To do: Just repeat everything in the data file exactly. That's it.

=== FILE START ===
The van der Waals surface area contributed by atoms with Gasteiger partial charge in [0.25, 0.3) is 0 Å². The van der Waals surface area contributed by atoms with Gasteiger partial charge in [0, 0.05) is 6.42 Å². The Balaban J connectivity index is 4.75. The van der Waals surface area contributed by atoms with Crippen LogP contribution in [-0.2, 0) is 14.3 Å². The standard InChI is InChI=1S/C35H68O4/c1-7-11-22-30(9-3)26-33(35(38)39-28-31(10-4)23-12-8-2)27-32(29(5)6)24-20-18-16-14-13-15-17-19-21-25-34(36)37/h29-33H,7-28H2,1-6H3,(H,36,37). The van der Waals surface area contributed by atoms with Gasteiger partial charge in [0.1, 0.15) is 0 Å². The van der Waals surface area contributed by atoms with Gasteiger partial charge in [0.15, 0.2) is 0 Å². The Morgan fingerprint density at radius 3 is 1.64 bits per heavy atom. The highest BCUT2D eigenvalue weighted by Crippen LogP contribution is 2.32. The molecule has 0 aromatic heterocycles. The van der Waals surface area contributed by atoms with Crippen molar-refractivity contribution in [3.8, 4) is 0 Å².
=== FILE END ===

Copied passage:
The van der Waals surface area contributed by atoms with Gasteiger partial charge in [0.25, 0.3) is 0 Å². The van der Waals surface area contributed by atoms with Gasteiger partial charge in [0, 0.05) is 6.42 Å². The Balaban J connectivity index is 4.75. The van der Waals surface area contributed by atoms with Crippen LogP contribution in [-0.2, 0) is 14.3 Å². The standard InChI is InChI=1S/C35H68O4/c1-7-11-22-30(9-3)26-33(35(38)39-28-31(10-4)23-12-8-2)27-32(29(5)6)24-20-18-16-14-13-15-17-19-21-25-34(36)37/h29-33H,7-28H2,1-6H3,(H,36,37). The van der Waals surface area contributed by atoms with Gasteiger partial charge in [0.1, 0.15) is 0 Å². The van der Waals surface area contributed by atoms with Gasteiger partial charge in [0.15, 0.2) is 0 Å². The Morgan fingerprint density at radius 3 is 1.64 bits per heavy atom. The highest BCUT2D eigenvalue weighted by Crippen LogP contribution is 2.32. The molecule has 0 aromatic heterocycles. The van der Waals surface area contributed by atoms with Crippen molar-refractivity contribution in [3.8, 4) is 0 Å².